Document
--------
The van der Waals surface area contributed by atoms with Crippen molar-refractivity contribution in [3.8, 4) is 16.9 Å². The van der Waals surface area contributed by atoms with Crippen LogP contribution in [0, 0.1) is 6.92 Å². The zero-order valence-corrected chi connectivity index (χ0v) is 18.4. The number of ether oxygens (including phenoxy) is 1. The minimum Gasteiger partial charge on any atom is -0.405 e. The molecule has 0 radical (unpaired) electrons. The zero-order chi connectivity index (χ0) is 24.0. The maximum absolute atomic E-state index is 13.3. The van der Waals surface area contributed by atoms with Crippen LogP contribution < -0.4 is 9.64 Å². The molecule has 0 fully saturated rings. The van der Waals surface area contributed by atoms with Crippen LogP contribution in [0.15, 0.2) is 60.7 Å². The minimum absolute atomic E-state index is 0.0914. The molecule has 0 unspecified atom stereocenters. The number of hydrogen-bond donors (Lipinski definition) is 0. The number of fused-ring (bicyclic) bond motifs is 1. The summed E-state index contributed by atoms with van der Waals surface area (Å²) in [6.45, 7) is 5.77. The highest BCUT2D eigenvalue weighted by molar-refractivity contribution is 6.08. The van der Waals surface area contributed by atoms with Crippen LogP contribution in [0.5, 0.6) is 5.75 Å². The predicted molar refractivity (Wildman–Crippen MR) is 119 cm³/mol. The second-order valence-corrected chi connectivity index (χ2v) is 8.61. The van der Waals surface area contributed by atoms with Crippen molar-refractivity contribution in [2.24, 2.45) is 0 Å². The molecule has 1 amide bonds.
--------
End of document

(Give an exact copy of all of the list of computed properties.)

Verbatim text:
The van der Waals surface area contributed by atoms with Crippen molar-refractivity contribution in [3.8, 4) is 16.9 Å². The van der Waals surface area contributed by atoms with Crippen LogP contribution in [0, 0.1) is 6.92 Å². The zero-order valence-corrected chi connectivity index (χ0v) is 18.4. The number of ether oxygens (including phenoxy) is 1. The minimum Gasteiger partial charge on any atom is -0.405 e. The molecule has 0 radical (unpaired) electrons. The zero-order chi connectivity index (χ0) is 24.0. The maximum absolute atomic E-state index is 13.3. The van der Waals surface area contributed by atoms with Crippen LogP contribution < -0.4 is 9.64 Å². The molecule has 0 fully saturated rings. The van der Waals surface area contributed by atoms with Crippen LogP contribution in [0.15, 0.2) is 60.7 Å². The minimum absolute atomic E-state index is 0.0914. The molecule has 0 unspecified atom stereocenters. The number of hydrogen-bond donors (Lipinski definition) is 0. The number of fused-ring (bicyclic) bond motifs is 1. The summed E-state index contributed by atoms with van der Waals surface area (Å²) in [6.45, 7) is 5.77. The highest BCUT2D eigenvalue weighted by molar-refractivity contribution is 6.08. The van der Waals surface area contributed by atoms with Crippen LogP contribution in [0.5, 0.6) is 5.75 Å². The predicted molar refractivity (Wildman–Crippen MR) is 119 cm³/mol. The second-order valence-corrected chi connectivity index (χ2v) is 8.61. The van der Waals surface area contributed by atoms with Crippen molar-refractivity contribution in [2.24, 2.45) is 0 Å². The molecule has 1 amide bonds.